Who Will Foot the Nuclear Power Bill?
Author: Jeremy Lovell
But ask the industry who is going to foot the potentially
massive bill and it becomes coy and mutters about governments,
public/private partnerships and equity financing.
"There is a lot of talk about the nuclear renaissance, but
in reality only China is really building," says Steve Kidd,
director of strategy at the World Nuclear Association (WNA). "No
one wants to go first."
According to the WNA -- the nuclear power industry's
umbrella organisation -- there are 439 reactors operating
globally, generating 371,000 megawatts of electricity or about
16 percent of total demand.
A further 34 are under construction, with 81 planned and 223
proposed -- 88 of which are in China.
The WNA estimates nuclear power could double over the next
30 years but, given the forecast surge in population and demand,
it will still only account for about the same percentage.
Cost estimates vary depending on location and number of
plants -- with economies of scale -- but the ballpark figure is
around US$2 billion for a standard 1 gigawatt nuclear plant.
"The first one will cost more than that. But get an order
for three or four and the price drops sharply," said Kidd. "The
best is 10 or more."
"The fact is that once it is running, a nuclear power plant
is like a cash machine. Yes, six to eight years of pain because
of the high initial capital costs, but then 60 years of almost
pure profit because of the low running costs," he said.
WHO WILL TAKE THE LEAD?
So why, ask the doubters, is no frantic nuclear construction
activity already underway, given it is a low-carbon emitting
technology and seems to fit the global warming bill perfectly?
"We are on the cusp of action. Everybody has been waiting
for someone to lead," Thomas Meston of reactor builder
Westinghouse, which has just sold four of its AP-1000 plants to
China, told Reuters at the WNA's annual meeting in London.
Britain is contemplating a new generation of nuclear power
plants to replace its existing fleet, all but one of which will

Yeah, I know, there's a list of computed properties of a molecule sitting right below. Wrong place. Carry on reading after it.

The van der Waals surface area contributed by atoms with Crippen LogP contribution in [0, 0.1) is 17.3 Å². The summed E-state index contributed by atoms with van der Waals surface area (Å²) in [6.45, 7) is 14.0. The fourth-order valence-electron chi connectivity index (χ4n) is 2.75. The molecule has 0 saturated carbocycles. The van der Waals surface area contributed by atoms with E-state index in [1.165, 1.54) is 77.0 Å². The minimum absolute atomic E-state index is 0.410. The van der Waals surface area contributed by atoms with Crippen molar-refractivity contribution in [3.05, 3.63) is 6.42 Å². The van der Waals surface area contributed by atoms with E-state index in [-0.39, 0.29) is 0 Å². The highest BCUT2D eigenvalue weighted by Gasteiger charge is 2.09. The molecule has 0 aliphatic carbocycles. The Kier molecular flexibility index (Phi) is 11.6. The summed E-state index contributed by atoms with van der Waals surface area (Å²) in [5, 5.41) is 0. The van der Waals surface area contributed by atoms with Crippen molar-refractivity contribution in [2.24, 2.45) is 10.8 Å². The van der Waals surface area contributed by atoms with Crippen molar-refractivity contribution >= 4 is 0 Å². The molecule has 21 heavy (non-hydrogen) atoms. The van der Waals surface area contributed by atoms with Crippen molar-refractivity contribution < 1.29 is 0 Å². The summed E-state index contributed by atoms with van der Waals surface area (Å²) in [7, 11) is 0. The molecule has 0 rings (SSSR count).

be closed due to old age within two decades.
As nuclear provides 18 percent of the country's electricity,
the issue is urgent.
The government has repeatedly said nuclear power should be
part of the energy mix but that it will not give public money.
It is conducting a public consultation on the issue that is
largely a public relations exercise as there is no legal block
other than cumbersome planning regulations -- which are being
cut -- to utility firms going ahead with a new plant.
The utilities say they are interested as long as certain
regulatory issues -- like who pays for decommissioning and
storage of toxic waste -- are sorted out.
But potential financiers decline to discuss the matter,
saying on one hand that they won't talk about hypotheticals and
on the other that they can't betray client confidentiality.
It is a game of brinksmanship, with the utilities holding
out for the best deal they can get from government --
particularly any price guarantees they may be able to extract.
The problem centres on public acceptability.
China and Russia may now be building nuclear plants, but
neither has a strong record on safety -- which is why what
happens in Britain, which does, could be a global catalyst.
France, which now gets 80 percent of its electricity from
atomic power, is already firmly set on a nuclear path.
"Britain is seen as a springboard for nuclear expansion,"
said Kidd. "The utilities will finance it. The challenge is to
make sure all the risks are allocated to the people who can best
"I am optimistic that is will happen, but maybe not in the
10-year timeframe some people are talking about," he added.
IS IT WORTH IT?
Scientists predict that global average temperatures will
rise by between 1.8 and 4.0 degrees Celsius this century due to